Community concern is growing about a range of impacts of this largely uncapped low-skill immigration is having on society.  The concerns include suppressed wages, housing affordability, the rental shortage and competition for certain skill training.  The extent of the impact varies and can be debated.  However, in both a real and perceived sense, these impacts are most felt amongst those of low skill and low income.  For low skilled temporary visa holders themselves there is a high risk of wage and condition exploitation and a denial of many of the social safety net benefits that the rest of us take for granted.  Continued toleration of this is not in anyone’s interest.

The complexity continues – there is the multiplicity of visa categories – under the two main divisions of permanent and temporary, there are at least 13 different visa categories.

During 2021 and 2022, the Grattan Institute investigated and reported on permanent and temporary immigration.  The aim was to provide advice on changes to policy post the pandemic.  This work included a comprehensive guidebook for policy makers on migrants in the Australian workforce.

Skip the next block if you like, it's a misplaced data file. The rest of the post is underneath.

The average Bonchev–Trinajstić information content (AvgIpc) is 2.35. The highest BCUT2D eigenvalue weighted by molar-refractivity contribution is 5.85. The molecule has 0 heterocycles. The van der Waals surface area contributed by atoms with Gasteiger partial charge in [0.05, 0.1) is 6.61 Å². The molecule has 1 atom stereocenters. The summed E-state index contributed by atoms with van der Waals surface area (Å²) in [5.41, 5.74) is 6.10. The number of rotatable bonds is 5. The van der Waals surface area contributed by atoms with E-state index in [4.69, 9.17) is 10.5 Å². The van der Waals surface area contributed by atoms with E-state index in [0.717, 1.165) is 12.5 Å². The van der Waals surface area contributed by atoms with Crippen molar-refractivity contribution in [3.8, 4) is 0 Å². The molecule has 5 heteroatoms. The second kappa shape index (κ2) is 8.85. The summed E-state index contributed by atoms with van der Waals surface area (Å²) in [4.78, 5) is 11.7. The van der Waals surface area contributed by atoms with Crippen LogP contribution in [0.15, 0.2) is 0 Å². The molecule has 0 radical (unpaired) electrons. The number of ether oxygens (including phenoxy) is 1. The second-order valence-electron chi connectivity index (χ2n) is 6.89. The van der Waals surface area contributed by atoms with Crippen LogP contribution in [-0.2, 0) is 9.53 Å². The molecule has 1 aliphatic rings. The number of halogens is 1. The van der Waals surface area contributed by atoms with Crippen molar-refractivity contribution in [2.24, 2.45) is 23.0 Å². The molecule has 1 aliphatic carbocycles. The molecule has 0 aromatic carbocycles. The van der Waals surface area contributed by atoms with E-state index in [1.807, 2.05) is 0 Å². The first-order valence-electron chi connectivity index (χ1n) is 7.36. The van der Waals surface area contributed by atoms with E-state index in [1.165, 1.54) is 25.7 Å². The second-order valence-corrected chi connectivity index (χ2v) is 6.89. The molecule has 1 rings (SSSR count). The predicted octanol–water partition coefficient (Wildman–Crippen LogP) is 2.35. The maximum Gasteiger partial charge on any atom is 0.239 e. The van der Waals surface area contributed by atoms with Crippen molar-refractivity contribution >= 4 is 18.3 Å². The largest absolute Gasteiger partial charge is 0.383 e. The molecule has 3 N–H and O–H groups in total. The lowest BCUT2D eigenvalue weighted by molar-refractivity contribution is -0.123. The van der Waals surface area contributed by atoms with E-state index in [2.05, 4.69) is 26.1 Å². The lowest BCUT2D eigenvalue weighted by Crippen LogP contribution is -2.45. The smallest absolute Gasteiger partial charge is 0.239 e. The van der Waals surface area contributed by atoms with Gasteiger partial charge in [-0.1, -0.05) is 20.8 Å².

The reports recommend a number of changes that would raise the capability (and salary) level of skilled migrants. In one report it is recommended that the business “money for visas” should be abolished and employers be enabled to seek younger higher skill migrants to a broader range of employment categories.  The intent is to attract migrants who:

“generate a fiscal dividend to the Australian community because they pay more in taxes than they receive in public services and benefits over their lifetimes.”

The Grattan Institute argues this quality over quantity strategy will also benefit young Australians via mentoring processes.  These high skill migrants would seed the emergence of new Australian expertise across a range of workplaces.